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Double sessions may be ahead

(ran PW, PS editions)

Double sessions. The words make lots of longtimers in Pasco County cringe.

Those who lived through the building boom of the 1970s remember what it was like to stuff two schools into one facility, with students and teachers attending in half-day shifts.

"The stress it puts on the faculty, the staff, it's almost overwhelming," Pasco County schools superintendent John Long said.

But get ready: Long and Chief Financial Officer Chuck Rushe said that if the Penny for Pasco sales tax initiative fails at the polls March 9, as many as 14 schools could be headed for the dreaded D-word within three years.

"We don't have many options," Long said.

With 46 of the district's 54 elementary, middle and high school facilities over capacity and an additional 2,000 students enrolling in 57,000-student Pasco County each year, space needs are not an imagined problem, he said.

Long said schools that are more than 40 percent over capacity likely will be tapped to rearrange their class schedules to accommodate growth. Fourteen schools qualify today, according to district numbers.

Though pro-Penny advocates have made repeated references to the ability of the proposed 1-cent-on-the-dollar sales tax increase to stave off the threat of double sessions, Long and Rushe have until now shied away from making specific claims as to what could happen if the vote fails.

That's in contrast to a failed 1995 effort when the threat of double sessions was repeated in detail in the pages of the St. Petersburg Times as the district pleaded with voters to approve a similar increase in sales taxes.

The tax failed, but the threats never came to fruition. That was due in large part to the 1997 infusion of state dollars to help build schools and reduce portable classrooms, administrators hold.

This time, Long said, "We've not gotten out there and harped about what was not going to happen if it failed."

The change in campaign tone, he said, was not an intentional response to the 1995 effort.

"We just said, "Let's concentrate on the positive. Let's not get out there and promote the negative."'

Rushe, one of two candidates currently in the running to fill Long's seat when he retires this year, said he'd like to delay moving to the double sessions as long as possible _ three years would be about the beginning of the phase-in.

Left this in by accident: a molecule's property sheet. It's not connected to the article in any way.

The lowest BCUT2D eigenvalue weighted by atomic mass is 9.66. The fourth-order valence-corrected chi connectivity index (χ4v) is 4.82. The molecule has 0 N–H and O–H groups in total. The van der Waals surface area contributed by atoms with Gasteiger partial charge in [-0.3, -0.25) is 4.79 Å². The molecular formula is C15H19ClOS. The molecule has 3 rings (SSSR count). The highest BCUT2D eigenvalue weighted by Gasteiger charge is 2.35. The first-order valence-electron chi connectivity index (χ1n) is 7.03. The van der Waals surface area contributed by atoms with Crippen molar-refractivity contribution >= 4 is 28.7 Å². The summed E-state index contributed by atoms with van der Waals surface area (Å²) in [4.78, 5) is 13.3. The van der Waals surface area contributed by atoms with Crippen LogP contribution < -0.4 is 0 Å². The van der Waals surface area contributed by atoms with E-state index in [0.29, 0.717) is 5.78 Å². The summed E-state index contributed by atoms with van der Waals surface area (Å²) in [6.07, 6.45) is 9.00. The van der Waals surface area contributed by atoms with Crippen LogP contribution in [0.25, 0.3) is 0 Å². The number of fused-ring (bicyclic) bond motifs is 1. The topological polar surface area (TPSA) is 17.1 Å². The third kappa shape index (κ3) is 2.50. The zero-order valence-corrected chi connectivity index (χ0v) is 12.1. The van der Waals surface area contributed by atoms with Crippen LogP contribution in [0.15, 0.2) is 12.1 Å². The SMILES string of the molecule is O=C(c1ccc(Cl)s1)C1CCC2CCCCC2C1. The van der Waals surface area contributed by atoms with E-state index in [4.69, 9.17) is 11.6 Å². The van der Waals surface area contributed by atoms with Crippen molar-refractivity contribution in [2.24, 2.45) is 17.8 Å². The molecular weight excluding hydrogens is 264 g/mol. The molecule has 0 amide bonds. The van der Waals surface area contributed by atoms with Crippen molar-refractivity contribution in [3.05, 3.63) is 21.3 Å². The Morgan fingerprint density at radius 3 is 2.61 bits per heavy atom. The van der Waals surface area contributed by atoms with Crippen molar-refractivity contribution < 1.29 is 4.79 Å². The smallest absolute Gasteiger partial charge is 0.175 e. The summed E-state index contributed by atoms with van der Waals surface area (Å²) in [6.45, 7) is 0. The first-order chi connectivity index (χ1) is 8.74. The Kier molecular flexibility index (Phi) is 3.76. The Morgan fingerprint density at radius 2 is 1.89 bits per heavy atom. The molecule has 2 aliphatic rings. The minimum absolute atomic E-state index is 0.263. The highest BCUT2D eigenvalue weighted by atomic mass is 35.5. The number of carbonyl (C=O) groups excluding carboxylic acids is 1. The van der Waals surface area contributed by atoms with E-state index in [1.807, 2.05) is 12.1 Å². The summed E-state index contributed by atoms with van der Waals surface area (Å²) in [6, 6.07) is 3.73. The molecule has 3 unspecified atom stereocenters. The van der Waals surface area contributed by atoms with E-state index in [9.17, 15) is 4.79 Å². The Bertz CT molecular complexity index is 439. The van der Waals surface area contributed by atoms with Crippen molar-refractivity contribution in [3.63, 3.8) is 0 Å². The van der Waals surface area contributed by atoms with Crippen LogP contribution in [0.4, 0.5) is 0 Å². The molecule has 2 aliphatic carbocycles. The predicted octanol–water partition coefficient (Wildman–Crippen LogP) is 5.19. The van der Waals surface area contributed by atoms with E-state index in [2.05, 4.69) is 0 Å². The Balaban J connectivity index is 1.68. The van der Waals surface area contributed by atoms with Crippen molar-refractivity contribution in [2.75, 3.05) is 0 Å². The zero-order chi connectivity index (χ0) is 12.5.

But Long, calling double sessions "the worst thing you can do for students," said he thinks that's optimistic.

"The Legislature and the governor are not going to step up and save us like they did in 1997," Long said.

Ann Bunting, leader of the Citizens Against a Penny for Pasco, said she's not buying it.

"What's to say the Legislature isn't going to help them out again if they helped them out before?" Bunting said.

With the district's current capital budget at $104-million, Bunting maintains that should be able to keep the schools afloat.

According to the School Board-approved $640-million 2003-04 budget, the bulk of the capital funds are being used for the construction of three new schools, the recently completed Pine View Middle School in Land O'Lakes, districtwide maintenance and facilities upgrades, as well as for debt service.

Pasco County is the fifth-fastest growing school district in the state.

Rushe and Long said failure of the tax would require the School Board to reset its building priorities to deal primarily with growth. They hope the Penny would pull in $196.8-million in new revenues for the schools over the 10-year life of the tax.

_ Rebecca Catalanello covers education in Pasco County. She can be reached in west Pasco at 869-6241 or toll-free at 1-800-333-7505, ext. 6241. Her e-mail address is rcatalanellosptimes.com.

Overcrowded

Pasco County schools superintendent John Long said schools that are over permanent building capacity (doesn't include portable classrooms) by upward of 40 percent could face the possibility of double sessions within three years if voters don't pass the Penny for Pasco sales tax increase March 9. According to district numbers, 14 schools already qualify.

School name Percent of capacity

Elementary schools

Wesley Chapel 169

Fox Hollow 175

Trinity 159

Chasco 157

Deer Park 161

Sand Pine 158

Cypress 155

Hudson 158

Middle schools

Weightman 177

Seven Springs 149

Pine View 155

High schools

Land O'Lakes 154

Ridgewood 144

Taylor 146

_ Source: Pasco County School District

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